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Nostalgia played a huge role in nominating Goosebumps and The Final Girls, particularly the former. Krampus secured my heart by infecting the joyous holiday of Christmas with fear. Yet all are clever and/or well executed; all manage to strike the crucial balance between horror and comedy, a balance of which I am particularly demanding.

I did also watch a fair amount of non comedy horror over the year, but much of that was horror education like Hellraiser and Re-animator, but since this list is restricted to those released in 2015, horror comedy wins!

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Tell me what I missed, what movies I should add to my list for 2016.

Horror TV

The Walking Dead rules this category. Obviously. Always does. Mostly, I enjoyed the offerings of my regulars. The Walking Dead, Penny DreadfulAmerican Horror Story. However, the best new additions were Scream Queens (horror comedy again!) and Ash vs. Evil Dead (also pretty much horror comedy–what is happening to me?). If I had to select the series that got the most into my heart and my head during the year, I would declare Penny Dreadful the winner. The last season crawled inside my head, and I sit rigid on the edge of my seat for next installment.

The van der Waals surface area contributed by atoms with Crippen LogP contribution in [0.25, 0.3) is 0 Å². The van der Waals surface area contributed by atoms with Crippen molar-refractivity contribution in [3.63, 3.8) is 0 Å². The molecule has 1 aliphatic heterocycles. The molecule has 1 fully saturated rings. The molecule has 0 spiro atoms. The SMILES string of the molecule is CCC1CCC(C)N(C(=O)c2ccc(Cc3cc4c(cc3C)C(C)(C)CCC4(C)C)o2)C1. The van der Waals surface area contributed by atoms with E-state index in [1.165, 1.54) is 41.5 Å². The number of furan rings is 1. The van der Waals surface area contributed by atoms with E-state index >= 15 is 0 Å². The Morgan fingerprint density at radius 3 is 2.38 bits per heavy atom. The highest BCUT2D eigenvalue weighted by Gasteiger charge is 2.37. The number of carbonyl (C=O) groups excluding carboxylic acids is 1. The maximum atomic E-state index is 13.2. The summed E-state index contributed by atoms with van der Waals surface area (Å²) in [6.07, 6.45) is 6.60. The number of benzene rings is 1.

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Horror Book

I did not get to read in 2015. I planned to; I wanted to. Instead, I devoted any spare time I could scrape up to writing. I managed to sneak one book on the plane to England, but it was not horror. I went classic and finally read Venus in Furs. It was amazing! It is the BDSM book everyone should be reading instead of 50 Shades of Grey. The terms sadist and masochist actually come from the author’s name: Leopold von Sacher-Masoch. I devoured it in a sitting.

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Tell me what I should be reading when I reclaim some of my own spare time.

Horror Experience

The Stanley Film Festival was an amazing horror experience. We crammed in as many movies and parties as we could, yet I still do not feel like we even grazed the surface. I loved being able to see such a variety of films before the leaped into the market. I loved being able to see and hear from the actors and filmmakers. I loved feeling like an active member of the horror community. Then, there was, of course, staying in the Stanley Hotel itself. Potentially the best birthday present I have received to date.

I would love to say that I would be returning to the festival this year, but it does not appear to be in the cards. I am certain, however, that I will find myself there another year in the future. Most likely, more than once.

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What were your horror favorites in 2015?

Christina Bergling

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facebook.com/chrstnabergling
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SavagesCoverChristinaSavages